A timeless present

As advised by Kathryn, I have started reading Jeanette Winterson’s book: Art Objects. In her book Winterson writes about Woolf, and Kathryn thought I might find it interesting. And I certainly do! But at the moment I’m not only reading Woolf, I’m also reading Gadamer in preparation for some lectures I will be giving. Of course I  did not expect any correlations between Gadamer and Winterson – but see what I found:

In the introduction to her essay Winterson has written

If truth is that which lasts, then art has proved truer than any other human endeavour. What is certain is that pictures and poetry and music are not only marks in time but mark through time, of their own time and ours, not antique or historical, but living as they ever did, exuberantly, untired.

This statement seemed very similar to something I had just read somewhere else. So I went to Mr Gadamer, and here it was:

The creator of a work of art may intend the public of his own time, but the real being of his work is what it is able to say, and this being reaches fundamentally beyond any historical confinement

In this sense, the work of art occupies a timeless present

Hans-Georg Gadamer: “Aesthetics and Hermeneutics”

Unbelievable really, how seemingly very different works can intertwine … and how these unintended connections suddenly become very meaningful.

I am so happy to have a reason to introduce my students not only for hermeneutics, but also for Wintersons beautiful text!

2012: Reading to write

I love to read, but what I really need just now, in the middle of life, is to become a better writer.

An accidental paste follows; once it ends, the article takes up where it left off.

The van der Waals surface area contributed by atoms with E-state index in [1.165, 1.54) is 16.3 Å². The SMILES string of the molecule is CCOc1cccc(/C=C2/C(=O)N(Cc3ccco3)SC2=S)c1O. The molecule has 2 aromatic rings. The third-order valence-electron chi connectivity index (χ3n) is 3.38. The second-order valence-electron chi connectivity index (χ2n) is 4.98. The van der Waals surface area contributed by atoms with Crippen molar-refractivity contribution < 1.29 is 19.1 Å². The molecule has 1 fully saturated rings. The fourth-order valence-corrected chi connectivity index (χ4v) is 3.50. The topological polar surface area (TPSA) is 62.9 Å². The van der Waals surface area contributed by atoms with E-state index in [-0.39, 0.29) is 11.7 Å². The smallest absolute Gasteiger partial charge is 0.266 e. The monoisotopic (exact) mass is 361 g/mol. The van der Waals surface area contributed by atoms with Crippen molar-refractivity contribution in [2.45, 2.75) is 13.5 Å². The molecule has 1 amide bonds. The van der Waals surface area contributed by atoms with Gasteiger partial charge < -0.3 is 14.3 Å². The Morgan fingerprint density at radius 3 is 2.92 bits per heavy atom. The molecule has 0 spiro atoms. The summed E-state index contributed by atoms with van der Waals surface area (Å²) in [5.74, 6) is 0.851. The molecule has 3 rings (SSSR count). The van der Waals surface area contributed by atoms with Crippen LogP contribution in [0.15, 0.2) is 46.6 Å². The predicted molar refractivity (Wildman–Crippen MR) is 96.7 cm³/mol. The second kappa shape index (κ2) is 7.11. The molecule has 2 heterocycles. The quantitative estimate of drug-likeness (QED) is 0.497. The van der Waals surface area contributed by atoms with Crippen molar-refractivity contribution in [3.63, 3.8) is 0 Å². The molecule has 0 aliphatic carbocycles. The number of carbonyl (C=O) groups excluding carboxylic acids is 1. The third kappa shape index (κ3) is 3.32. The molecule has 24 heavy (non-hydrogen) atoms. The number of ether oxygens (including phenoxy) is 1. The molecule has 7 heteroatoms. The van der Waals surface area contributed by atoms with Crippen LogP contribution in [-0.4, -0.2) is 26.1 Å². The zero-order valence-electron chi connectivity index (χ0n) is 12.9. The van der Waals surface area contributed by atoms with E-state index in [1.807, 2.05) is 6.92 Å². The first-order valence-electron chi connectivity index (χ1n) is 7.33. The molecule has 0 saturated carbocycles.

To achieve my goal I have chosen the best possible mentor, advisor and guide (no, its not Virgil…I definitively need a more modern supervisor, and I need her to be a woman). My plan is to spend 2012 in companion with Virginia Woolf.

Not only a brilliant author; Woolf was also very clever when talking about the more practical side of things, about how to write, about writing as craft and skill. As readers we can follow her development through her numerous journals and shorter stories.

I have read most of her fictional work before, and even published a shorter piece on The Waves several years ago. But I see that my understanding of her texts changes over time, and will try to reread most of her books in the months to come. And this time, as already mentioned, I am reading it all with the intention of becoming a better writer –

Botticelli: Madonna del Magnificat (1481)
Hm…, I’m rather astonished that I dare tell you this … my only comfort being that I write my texts in Norwegian, so I guess (hope?) most of you, dear blog-readers, can’t really judge my rate off success or failure –